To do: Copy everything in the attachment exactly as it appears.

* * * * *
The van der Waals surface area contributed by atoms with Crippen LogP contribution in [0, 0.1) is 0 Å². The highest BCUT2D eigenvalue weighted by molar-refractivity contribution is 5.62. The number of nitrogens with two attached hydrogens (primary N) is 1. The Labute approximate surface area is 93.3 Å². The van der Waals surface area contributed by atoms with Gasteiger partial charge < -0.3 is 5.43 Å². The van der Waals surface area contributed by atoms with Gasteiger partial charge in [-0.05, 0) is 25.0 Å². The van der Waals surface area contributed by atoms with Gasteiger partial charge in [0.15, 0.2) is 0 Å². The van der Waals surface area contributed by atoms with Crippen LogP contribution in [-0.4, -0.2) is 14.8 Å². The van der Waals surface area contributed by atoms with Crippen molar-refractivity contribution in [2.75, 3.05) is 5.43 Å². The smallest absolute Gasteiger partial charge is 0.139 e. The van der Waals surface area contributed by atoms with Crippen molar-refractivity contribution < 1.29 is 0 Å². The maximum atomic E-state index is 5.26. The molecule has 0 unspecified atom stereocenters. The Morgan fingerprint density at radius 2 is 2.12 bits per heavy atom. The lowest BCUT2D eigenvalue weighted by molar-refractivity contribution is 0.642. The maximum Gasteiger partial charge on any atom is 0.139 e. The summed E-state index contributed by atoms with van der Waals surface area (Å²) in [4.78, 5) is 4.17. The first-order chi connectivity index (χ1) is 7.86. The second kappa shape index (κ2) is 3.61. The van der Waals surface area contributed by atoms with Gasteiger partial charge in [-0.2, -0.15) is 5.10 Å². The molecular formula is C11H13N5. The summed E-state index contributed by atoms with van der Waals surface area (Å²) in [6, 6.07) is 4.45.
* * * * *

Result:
The van der Waals surface area contributed by atoms with Crippen LogP contribution in [0, 0.1) is 0 Å². The highest BCUT2D eigenvalue weighted by molar-refractivity contribution is 5.62. The number of nitrogens with two attached hydrogens (primary N) is 1. The Labute approximate surface area is 93.3 Å². The van der Waals surface area contributed by atoms with Gasteiger partial charge < -0.3 is 5.43 Å². The van der Waals surface area contributed by atoms with Gasteiger partial charge in [-0.05, 0) is 25.0 Å². The van der Waals surface area contributed by atoms with Gasteiger partial charge in [0.15, 0.2) is 0 Å². The van der Waals surface area contributed by atoms with Crippen LogP contribution in [-0.4, -0.2) is 14.8 Å². The van der Waals surface area contributed by atoms with Crippen molar-refractivity contribution in [2.75, 3.05) is 5.43 Å². The smallest absolute Gasteiger partial charge is 0.139 e. The van der Waals surface area contributed by atoms with Crippen molar-refractivity contribution < 1.29 is 0 Å². The maximum atomic E-state index is 5.26. The molecule has 0 unspecified atom stereocenters. The Morgan fingerprint density at radius 2 is 2.12 bits per heavy atom. The lowest BCUT2D eigenvalue weighted by molar-refractivity contribution is 0.642. The maximum Gasteiger partial charge on any atom is 0.139 e. The summed E-state index contributed by atoms with van der Waals surface area (Å²) in [4.78, 5) is 4.17. The first-order chi connectivity index (χ1) is 7.86. The second kappa shape index (κ2) is 3.61. The van der Waals surface area contributed by atoms with Gasteiger partial charge in [-0.2, -0.15) is 5.10 Å². The molecular formula is C11H13N5. The summed E-state index contributed by atoms with van der Waals surface area (Å²) in [6, 6.07) is 4.45.